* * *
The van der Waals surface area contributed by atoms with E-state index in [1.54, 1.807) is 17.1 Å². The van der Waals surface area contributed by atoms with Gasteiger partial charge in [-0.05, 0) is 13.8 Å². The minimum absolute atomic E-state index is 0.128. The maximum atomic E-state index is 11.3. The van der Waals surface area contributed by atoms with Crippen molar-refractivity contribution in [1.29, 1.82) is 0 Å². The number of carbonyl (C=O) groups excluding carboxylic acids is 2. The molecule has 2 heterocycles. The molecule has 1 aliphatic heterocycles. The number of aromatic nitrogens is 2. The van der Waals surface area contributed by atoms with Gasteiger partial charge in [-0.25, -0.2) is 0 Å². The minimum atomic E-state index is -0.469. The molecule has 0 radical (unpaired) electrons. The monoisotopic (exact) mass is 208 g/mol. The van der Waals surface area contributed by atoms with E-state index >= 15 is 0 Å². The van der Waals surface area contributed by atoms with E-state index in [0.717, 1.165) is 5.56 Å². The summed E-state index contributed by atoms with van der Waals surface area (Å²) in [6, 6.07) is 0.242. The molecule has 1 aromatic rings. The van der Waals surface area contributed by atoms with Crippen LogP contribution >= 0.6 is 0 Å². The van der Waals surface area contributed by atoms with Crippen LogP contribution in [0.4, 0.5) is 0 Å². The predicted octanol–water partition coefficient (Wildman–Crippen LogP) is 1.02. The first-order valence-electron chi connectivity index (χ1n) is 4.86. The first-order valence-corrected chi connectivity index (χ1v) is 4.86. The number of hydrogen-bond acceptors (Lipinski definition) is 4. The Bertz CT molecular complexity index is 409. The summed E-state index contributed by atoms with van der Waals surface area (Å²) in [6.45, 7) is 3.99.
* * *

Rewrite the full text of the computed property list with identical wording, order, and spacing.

The van der Waals surface area contributed by atoms with E-state index in [1.54, 1.807) is 17.1 Å². The van der Waals surface area contributed by atoms with Gasteiger partial charge in [-0.05, 0) is 13.8 Å². The minimum absolute atomic E-state index is 0.128. The maximum atomic E-state index is 11.3. The van der Waals surface area contributed by atoms with Crippen molar-refractivity contribution in [1.29, 1.82) is 0 Å². The number of carbonyl (C=O) groups excluding carboxylic acids is 2. The molecule has 2 heterocycles. The molecule has 1 aliphatic heterocycles. The number of aromatic nitrogens is 2. The van der Waals surface area contributed by atoms with Gasteiger partial charge in [-0.25, -0.2) is 0 Å². The minimum atomic E-state index is -0.469. The molecule has 0 radical (unpaired) electrons. The monoisotopic (exact) mass is 208 g/mol. The van der Waals surface area contributed by atoms with E-state index >= 15 is 0 Å². The van der Waals surface area contributed by atoms with E-state index in [0.717, 1.165) is 5.56 Å². The summed E-state index contributed by atoms with van der Waals surface area (Å²) in [6, 6.07) is 0.242. The molecule has 1 aromatic rings. The van der Waals surface area contributed by atoms with Crippen LogP contribution >= 0.6 is 0 Å². The van der Waals surface area contributed by atoms with Crippen LogP contribution in [0.4, 0.5) is 0 Å². The predicted octanol–water partition coefficient (Wildman–Crippen LogP) is 1.02. The first-order valence-electron chi connectivity index (χ1n) is 4.86. The first-order valence-corrected chi connectivity index (χ1v) is 4.86. The number of hydrogen-bond acceptors (Lipinski definition) is 4. The Bertz CT molecular complexity index is 409. The summed E-state index contributed by atoms with van der Waals surface area (Å²) in [6.45, 7) is 3.99.